I became aware it was a one-way trip when we started to hear shots, and you felt that there was no hope for anyone that fell out.
[Dick Braithwaite in Hank Nelson, Prisoners of War: Australians under Nippon, Sydney, ABC, 1985, 109.]
Borneo was the site of the greatest tragedy to afflict Australian prisoners of the Japanese. Only 6 of some 2500 Australian and British prisoners interned at Sandakan in north-eastern Borneo survived the war.
The first Australians to arrive in Borneo were B Force, a group of nearly 1500 who sailed from Singapore on 8 July 1942 in one of the so-called 'hell ships', the Ubi Maru.
After establishing their camp at Sandakan the prisoners were employed on building an airstrip. At first conditions and food supplies were reasonable. However, from September 1942 the Japanese control began to tighten as it did elsewhere in Asia including at Changi. Prisoners were made to sign a promise not to escape and senior officers were moved to Kuching in western Borneo.
Shortly after arriving at Sandakan the prisoners took the risk of creating a secret intelligence organisation. They made contact with an Australian doctor in charge of a local government hospital, members of the local constabulary, and local Chinese and civilian internees on the nearby Berhala Island. Through these networks they gained medicines, maps of the local area, and the materials to create a radio transmitter. They also developed plans for an uprising in the event of an Allied landing.
Thanks to the proximity of the Philippines the POWs also communicated with American and local guerrilla organisations. Four escape attempts were made, one of which was actually successful. Eight men managed to join the guerilla forces on nearby Tawitawi; and, although two of these men would die fighting later in the war, six ultimately made it back to Australia.
In late March 1943 a second group of Australian and British prisoners, E Force, arrived in Kuching. Five hundred Australians continued to Berhala Island and then, in June, to Sandakan.
From mid-1943 conditions at Sandakan deteriorated, thanks partly to the arrival of brutal Formosan guards. A small cage was built within the camp to punish prisoners for trivial offences. Some men were confined, without being able to stand up and with little food, for as long as a month.
In July 1943 the underground movement was betrayed. In subsequent months twenty-two Australians, five Europeans and around fifty local people were interrogated and tortured by the Japanese police, the Kempeitai. Some were then imprisoned at Singapore, while six Asians and one Australian, Captain Lionel Matthews, were executed in March 1944.
The treatment of the remaining prisoners deteriorated further in 1944, with brutal beatings, torture and shrinking food supplies. By September 1944, 120 Australian and 90 British had died. Thirty-three prisoners were also killed by Allied bombing in September 1944 and April 1945.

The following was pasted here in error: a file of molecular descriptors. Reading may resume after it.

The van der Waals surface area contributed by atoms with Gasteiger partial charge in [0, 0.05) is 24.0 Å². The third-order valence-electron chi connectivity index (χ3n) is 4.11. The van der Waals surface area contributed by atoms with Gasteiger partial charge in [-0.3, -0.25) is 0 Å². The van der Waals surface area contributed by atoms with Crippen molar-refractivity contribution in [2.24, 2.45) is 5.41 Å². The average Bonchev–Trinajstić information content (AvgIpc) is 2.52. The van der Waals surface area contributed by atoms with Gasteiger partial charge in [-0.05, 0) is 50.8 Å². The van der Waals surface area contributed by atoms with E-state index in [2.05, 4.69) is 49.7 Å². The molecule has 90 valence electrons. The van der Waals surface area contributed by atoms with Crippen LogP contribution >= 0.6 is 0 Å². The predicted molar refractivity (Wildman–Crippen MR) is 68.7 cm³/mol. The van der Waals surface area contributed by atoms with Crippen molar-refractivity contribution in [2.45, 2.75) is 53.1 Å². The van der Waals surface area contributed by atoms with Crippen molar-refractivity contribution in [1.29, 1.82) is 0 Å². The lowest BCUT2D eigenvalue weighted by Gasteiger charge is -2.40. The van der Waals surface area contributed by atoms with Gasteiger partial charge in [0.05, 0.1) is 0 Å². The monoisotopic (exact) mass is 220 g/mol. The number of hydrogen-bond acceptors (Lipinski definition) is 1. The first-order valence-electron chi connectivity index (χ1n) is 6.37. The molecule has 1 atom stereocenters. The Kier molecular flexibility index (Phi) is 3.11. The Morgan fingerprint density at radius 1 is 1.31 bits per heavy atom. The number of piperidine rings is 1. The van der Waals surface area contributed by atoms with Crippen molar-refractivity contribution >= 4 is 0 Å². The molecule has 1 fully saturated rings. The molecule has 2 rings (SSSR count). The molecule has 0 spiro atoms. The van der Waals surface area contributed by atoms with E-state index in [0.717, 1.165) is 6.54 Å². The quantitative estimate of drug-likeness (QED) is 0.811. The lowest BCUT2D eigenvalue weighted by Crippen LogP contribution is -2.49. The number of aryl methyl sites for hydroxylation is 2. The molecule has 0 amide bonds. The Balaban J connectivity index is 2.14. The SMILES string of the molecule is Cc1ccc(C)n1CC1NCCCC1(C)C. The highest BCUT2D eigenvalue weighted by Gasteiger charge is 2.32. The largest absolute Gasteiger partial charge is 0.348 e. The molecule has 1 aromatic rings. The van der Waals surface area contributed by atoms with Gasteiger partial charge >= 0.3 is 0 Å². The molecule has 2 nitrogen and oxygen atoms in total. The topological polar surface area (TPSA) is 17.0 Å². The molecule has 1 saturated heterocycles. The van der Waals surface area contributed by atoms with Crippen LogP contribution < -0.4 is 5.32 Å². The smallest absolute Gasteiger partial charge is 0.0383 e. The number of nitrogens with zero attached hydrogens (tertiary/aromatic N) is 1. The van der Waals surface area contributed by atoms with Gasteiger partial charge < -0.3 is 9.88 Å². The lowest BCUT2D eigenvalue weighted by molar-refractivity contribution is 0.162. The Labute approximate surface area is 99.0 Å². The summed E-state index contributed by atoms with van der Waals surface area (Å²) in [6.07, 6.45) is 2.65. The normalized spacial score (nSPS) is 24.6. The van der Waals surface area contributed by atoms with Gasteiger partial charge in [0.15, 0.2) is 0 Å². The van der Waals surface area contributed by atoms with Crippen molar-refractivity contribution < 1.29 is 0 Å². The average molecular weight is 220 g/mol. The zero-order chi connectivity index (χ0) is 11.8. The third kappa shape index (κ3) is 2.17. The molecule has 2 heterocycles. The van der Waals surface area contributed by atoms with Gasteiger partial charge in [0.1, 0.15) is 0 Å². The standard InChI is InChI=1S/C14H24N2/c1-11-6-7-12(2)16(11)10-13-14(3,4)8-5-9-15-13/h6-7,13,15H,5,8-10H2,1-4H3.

In January 1945 the Japanese began to fear an Allied invasion of Borneo—which did in fact occur in May. They started therefore to move the prisoners away from the coast to Ranau, a small village some 255 kilometres inland in the mountains. The first group of 470 prisoners (including 350 Australians) left in batches of fifty. All of them were already weak with beri beri and malnutrition and most lacked boots. As one of the few survivors recalled.
We'd be marching all night till about three o'clock in the morning or something, then when [the Japanese] wanted a rest, they rested. When the time came to go on again, after three or four hours' rest, the men couldn't get to their feet. … The ones that couldn't get up, they were all put together. We went on for a distance, and all we heard from the rattle of a tommy gun … It was a killing off party.
[Nelson Short in in Hank Nelson, Prisoners of War: Australians under Nippon, Sydney, ABC, 1985, 108.]
A second forced march was ordered in May when the Allies landed at Tarakan Island. The camp at Sandakan was then destroyed and the weakest of the prisoners (some 290) were left behind without accommodation or medical care. According to the accounts of Japanese guards, they slowly died or were shot in the weeks that followed.
The prisoners on the forced march had to negotiate steep mountain tracks, crawling and sliding through knee-deep mud. Those who collapsed in exhaustion were shot. Only 142 Australians and 61 British prisoners finally reached Ranau in late June—to find there only five Australians and one Briton of the original 470 prisoners who had left Sandakan in January.
Without accommodation, medicines or more than a handful of rice each day, the men were forced to work on heavy carrying parties. Many died and the few who remained alive were shot by the Japanese, it seems on 1 August.
The only prisoners to survive captivity at Sandakan were those who escaped in the last desperate days of 1945. Some six Australians managed to. They survived appalling conditions in the jungle and finally, with the help of local people, made contact with Allied forces.
The POW camp site at Sandakan is now a memorial park where services are held on Anzac Day and 15 August. A memorial to Sandakan in Burwood Park, Sydney, was unveiled in 1993 by Prime Minister Paul Keating, whose uncle died in Borneo in 1945.
Sandakan has also been the subject of a 2004 opera written in collaboration with Singaporeans by Jonathan Mills whose POW father was sent as a medical officer to Sandakan at the end of World War II.